When I was growing up, my family did not have an Advent wreath, since my grandparents (who raised me) were barely practicing Protestants. I went to the Catholic church, so I saw the Advent wreath there, and learned what Advent was through religious education at my parish. But I don’t think I realized until college that individual families could have Advent wreaths in their homes. Oops.
My education in Advent traditions began then, and continues to grow with each passing year. I now relish the weekend after Thanksgiving, when I can take our wreath out of storage and set it up in a place of prominence in our dining room. I love lighting each candle as the weeks leading up to the birth of Christ get closer. I love singing O Come, O Come Emmanuel as we begin evening prayer together, in our domestic Church.
Here’s some Advent wreath history and ideas for traditions surrounding this beautiful and holy symbol.
The Catholic Home by Meredith Gould gives a helpful chart showing what the traditional items in an Advent wreath symbolize:
wreath: the eternal nature of God
holly: the crown of thorns
bay: victory over sin and death
The first candle symbolizes Isaiah and the prophets who foretold the coming of Christ. The second candle symbolizes the Bible. The third candle (the pink one!) symbolizes Mary, the mother of God. The fourth symbolizes John the Baptist, who called Jesus the light of the world. And placing a large white pillar candle at the center symbolizes Jesus, the light of the world.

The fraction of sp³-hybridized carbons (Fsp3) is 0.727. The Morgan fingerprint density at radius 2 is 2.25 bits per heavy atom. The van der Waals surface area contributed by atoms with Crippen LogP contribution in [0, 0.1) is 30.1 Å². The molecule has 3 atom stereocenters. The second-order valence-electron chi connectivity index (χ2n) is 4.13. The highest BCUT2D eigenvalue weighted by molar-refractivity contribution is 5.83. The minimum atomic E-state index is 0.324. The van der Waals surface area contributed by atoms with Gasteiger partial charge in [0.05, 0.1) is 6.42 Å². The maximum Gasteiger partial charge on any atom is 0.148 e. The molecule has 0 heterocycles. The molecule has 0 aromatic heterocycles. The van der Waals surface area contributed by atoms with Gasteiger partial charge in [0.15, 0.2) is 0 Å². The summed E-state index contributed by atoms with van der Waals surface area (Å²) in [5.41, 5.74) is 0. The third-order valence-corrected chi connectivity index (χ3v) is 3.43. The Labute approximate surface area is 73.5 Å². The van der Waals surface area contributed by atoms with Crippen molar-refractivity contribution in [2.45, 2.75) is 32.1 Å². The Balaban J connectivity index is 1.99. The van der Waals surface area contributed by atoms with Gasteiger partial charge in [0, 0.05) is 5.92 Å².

I love it! All the symbolism brings out the English lit major in me (I lasted for two semesters).
Anyway, since there’s no official rite for Advent wreaths in the home, we’re free to be very creative in this Advent devotion. Here are some ideas:
As you light each Advent candle, read the Gospel passage for that day, or a Scripture passage from the time leading up to Jesus’ birth.
Combine Advent candle lighting with opening doors on your Advent calendar (Ours has chocolate — thanks grandma!).
Sing Advent hymns or carols while you light the candle. Or, if you’re not much of a singer, you can listen to recordings of them.
Pray the joyful mysteries of the Rosary accompanying the lighting of Advent wreath. These are great mysteries to meditate on during Advent.
I’d also recommend the book Mary and the Christian Life: Scriptural Reflections on the First Disciple by Amy Wellborn. I got this book last year during Advent, and although it’s small, it’s got some wonderful stuff for meditation on during both Advent and Lent.
This year, as part of Advent devotions, I am doing a daily gratitude journal. Mostly because, although I am very blessed, I have a tendency to dwell on that which I do not have. But also partially because I need to be constantly reminded that all of the blessings I do have are from God, and not mine because I have earned or deserve them. I think keeping a daily list of blessings can help remind me of the Source of all gifts.
“Every good gift and every perfect gift is from above.”
I pray that this Advent I will be able to remember that message and pause to make room in my busy, distracted heart, for the Source of all good and perfect gifts, who longs to be born in me (and all of us) anew this Christmas.
What are your Advent traditions and devotions? I’d love to hear about them!